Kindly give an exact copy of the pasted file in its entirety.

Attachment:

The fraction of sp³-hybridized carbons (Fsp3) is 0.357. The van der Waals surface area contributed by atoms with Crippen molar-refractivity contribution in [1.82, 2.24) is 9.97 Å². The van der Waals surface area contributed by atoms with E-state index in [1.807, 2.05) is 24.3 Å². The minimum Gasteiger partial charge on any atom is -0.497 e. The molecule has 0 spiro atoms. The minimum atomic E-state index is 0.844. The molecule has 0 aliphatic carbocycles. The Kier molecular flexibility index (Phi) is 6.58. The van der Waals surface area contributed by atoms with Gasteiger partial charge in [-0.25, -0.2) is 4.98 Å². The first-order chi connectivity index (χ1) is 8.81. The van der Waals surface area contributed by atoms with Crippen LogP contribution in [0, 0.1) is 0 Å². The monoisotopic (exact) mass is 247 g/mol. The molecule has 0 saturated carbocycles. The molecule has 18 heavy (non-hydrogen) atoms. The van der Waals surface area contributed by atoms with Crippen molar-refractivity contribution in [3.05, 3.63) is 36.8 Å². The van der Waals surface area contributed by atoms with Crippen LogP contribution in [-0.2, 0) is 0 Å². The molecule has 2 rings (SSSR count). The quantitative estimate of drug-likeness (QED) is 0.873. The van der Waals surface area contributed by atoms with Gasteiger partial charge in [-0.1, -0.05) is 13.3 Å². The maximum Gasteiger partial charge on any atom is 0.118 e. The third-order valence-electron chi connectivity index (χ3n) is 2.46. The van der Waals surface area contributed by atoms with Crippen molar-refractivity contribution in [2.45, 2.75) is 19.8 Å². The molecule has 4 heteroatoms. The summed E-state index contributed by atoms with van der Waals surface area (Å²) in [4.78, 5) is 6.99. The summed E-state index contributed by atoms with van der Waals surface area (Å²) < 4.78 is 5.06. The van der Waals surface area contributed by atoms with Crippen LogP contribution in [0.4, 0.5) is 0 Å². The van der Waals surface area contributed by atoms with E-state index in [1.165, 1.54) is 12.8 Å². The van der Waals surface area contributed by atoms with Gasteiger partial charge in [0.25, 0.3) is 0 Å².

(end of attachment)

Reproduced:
The fraction of sp³-hybridized carbons (Fsp3) is 0.357. The van der Waals surface area contributed by atoms with Crippen molar-refractivity contribution in [1.82, 2.24) is 9.97 Å². The van der Waals surface area contributed by atoms with E-state index in [1.807, 2.05) is 24.3 Å². The minimum Gasteiger partial charge on any atom is -0.497 e. The molecule has 0 spiro atoms. The minimum atomic E-state index is 0.844. The molecule has 0 aliphatic carbocycles. The Kier molecular flexibility index (Phi) is 6.58. The van der Waals surface area contributed by atoms with Gasteiger partial charge in [-0.25, -0.2) is 4.98 Å². The first-order chi connectivity index (χ1) is 8.81. The van der Waals surface area contributed by atoms with Crippen LogP contribution in [0, 0.1) is 0 Å². The monoisotopic (exact) mass is 247 g/mol. The molecule has 0 saturated carbocycles. The molecule has 18 heavy (non-hydrogen) atoms. The van der Waals surface area contributed by atoms with Crippen molar-refractivity contribution in [3.05, 3.63) is 36.8 Å². The van der Waals surface area contributed by atoms with Crippen LogP contribution in [-0.2, 0) is 0 Å². The molecule has 2 rings (SSSR count). The quantitative estimate of drug-likeness (QED) is 0.873. The van der Waals surface area contributed by atoms with Gasteiger partial charge in [-0.1, -0.05) is 13.3 Å². The maximum Gasteiger partial charge on any atom is 0.118 e. The third-order valence-electron chi connectivity index (χ3n) is 2.46. The van der Waals surface area contributed by atoms with Crippen molar-refractivity contribution in [2.45, 2.75) is 19.8 Å². The molecule has 4 heteroatoms. The summed E-state index contributed by atoms with van der Waals surface area (Å²) in [4.78, 5) is 6.99. The summed E-state index contributed by atoms with van der Waals surface area (Å²) < 4.78 is 5.06. The van der Waals surface area contributed by atoms with Crippen LogP contribution in [0.4, 0.5) is 0 Å². The van der Waals surface area contributed by atoms with E-state index in [1.165, 1.54) is 12.8 Å². The van der Waals surface area contributed by atoms with Gasteiger partial charge in [0.25, 0.3) is 0 Å².